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John Huff/Staff photographer World-renowned Professor Mariano Giacchi says obesity is the world’s No. 1 health problem.

 

 

DOVER — Ask world renowned public health professor Mariano Giacchi about the gravest problem facing societies worldwide and his answer may come as a surprise.

It’s obesity.

Not AIDS, malaria or avian bird flu — obesity.

“We are not talking about just the personal, physical level, but about the socio-economic and societal level all around the world, not just the west,” Giacchi said during an interview in Dover Monday morning. “Obesity is the main epidemiological issue around the world. This is particularly true for children.”

Giacchi — professor of biology and director of the Public Health program at the roughly 750-year-old University of Siena in Tuscany, Italy — spent Sunday night with an old friend, Rose Manes, a former Associate Professor of Health Records Administration at Bridgeport College in Connecticut.

“I feel like we’ve got a giant among us and people don’t even know it,” Manes said following the interview Monday. The duo planned to visit colleagues in Bridgeport, Conn., before Giacchi returns home.

In what time he had in Dover, though, Giacchi discussed his most recent study of what he considers the world’s greatest looming health risk.

“This is an interjoining [sic] of … causes,” he said in a thick, Italian accent — pausing and shrugging to find the right words. “We have found a correlation between (lower) education levels and poverty and low income. These people are more likely to be obese.”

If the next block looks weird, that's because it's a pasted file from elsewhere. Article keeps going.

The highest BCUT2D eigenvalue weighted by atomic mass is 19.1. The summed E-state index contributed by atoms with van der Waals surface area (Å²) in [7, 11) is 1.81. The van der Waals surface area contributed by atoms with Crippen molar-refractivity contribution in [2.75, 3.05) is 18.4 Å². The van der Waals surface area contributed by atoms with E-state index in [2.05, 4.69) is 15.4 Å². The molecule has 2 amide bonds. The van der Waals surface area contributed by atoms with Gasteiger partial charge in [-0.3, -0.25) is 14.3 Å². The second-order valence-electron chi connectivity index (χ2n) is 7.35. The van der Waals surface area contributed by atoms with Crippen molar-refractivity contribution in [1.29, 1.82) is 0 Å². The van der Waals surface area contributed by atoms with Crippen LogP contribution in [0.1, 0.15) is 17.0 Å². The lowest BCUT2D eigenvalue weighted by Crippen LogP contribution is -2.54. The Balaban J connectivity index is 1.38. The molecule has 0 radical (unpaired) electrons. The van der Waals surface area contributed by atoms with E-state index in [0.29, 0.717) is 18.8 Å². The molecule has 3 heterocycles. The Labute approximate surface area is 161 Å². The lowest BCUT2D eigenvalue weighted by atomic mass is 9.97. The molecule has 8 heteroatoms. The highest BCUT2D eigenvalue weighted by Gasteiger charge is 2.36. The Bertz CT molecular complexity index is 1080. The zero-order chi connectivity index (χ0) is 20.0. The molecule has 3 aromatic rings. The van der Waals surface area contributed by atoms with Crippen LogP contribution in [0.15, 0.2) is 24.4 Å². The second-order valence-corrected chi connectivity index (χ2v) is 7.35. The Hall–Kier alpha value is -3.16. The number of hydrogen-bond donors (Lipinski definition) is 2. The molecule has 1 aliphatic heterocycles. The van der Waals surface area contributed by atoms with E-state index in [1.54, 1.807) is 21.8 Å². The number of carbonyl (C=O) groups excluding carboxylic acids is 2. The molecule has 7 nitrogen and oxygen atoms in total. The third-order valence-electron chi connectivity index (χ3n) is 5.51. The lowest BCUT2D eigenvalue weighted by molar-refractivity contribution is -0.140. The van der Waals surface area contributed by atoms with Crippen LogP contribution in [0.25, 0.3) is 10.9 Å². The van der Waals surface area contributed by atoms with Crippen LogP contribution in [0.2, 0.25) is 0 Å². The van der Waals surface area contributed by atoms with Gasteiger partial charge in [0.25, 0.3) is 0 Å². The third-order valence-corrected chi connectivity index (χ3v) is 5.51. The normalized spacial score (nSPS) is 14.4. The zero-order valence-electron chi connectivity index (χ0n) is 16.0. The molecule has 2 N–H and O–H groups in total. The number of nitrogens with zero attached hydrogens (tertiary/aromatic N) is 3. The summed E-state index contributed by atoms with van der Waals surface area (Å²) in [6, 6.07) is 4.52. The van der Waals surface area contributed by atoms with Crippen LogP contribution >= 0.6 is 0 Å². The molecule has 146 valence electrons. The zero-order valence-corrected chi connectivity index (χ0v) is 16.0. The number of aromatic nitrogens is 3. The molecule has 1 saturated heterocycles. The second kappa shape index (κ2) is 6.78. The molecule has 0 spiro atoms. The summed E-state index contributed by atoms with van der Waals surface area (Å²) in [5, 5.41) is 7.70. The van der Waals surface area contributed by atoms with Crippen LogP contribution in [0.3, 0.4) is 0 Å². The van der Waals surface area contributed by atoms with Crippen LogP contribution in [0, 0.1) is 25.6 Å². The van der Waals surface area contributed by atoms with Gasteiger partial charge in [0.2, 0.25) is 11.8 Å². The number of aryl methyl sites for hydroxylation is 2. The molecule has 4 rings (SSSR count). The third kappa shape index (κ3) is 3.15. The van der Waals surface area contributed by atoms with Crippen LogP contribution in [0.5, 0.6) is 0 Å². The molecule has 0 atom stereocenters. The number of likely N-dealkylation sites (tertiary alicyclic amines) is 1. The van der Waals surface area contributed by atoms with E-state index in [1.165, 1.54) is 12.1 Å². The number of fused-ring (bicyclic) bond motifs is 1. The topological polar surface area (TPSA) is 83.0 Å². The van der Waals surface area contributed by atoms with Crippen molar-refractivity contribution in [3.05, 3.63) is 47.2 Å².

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John Huff/Staff photographer World-renowned Professor Mariano Giacchi, educated at the University of Siena, Italy, is internationally recognized for his expertise in health and biology.

 

But his research, he says, is not meant to identify groups more likely to be at risk, but to help shape local, national and international policy dealing not only with what foods people consume, but how they burn off those calories.

The problem is bigger than children — most often those of poorer families — sitting in front of the television, where they are not only sedentary, but are more likely to not only eat, but consume junk food.

“This is a problem everywhere in the West, and in the world,” he said.

It’s marketing, to which children are more susceptible — particularly those parked in front of a TV or computer.

It’s the empty calories children consume. It’s the high fat and salt intakes. It’s the lack of parents at home — since many parents are either single, and working, or married, but both working — to guide their children’s eating and exercising habits.

And it all feeds into a cycle that must be broken if today’s youth are to develop free of not only the physical burden of being obese, but the financial costs that accompany obesity, he said.

“When you’re talking about changing children, which is where our focus is, you need to work with them early. It needs to be habit,” he said of not just healthy eating, but exercise. “The component people often forget is that physical activity must accompany the consumption of calories. You see? So with no way to work them off, you are missing half of the equation.”

It is the same proposal he has published in several books, and a perspective he has pushed on the international stage for several years.

“We must work at this,” he said of his efforts. “There is no other option.”

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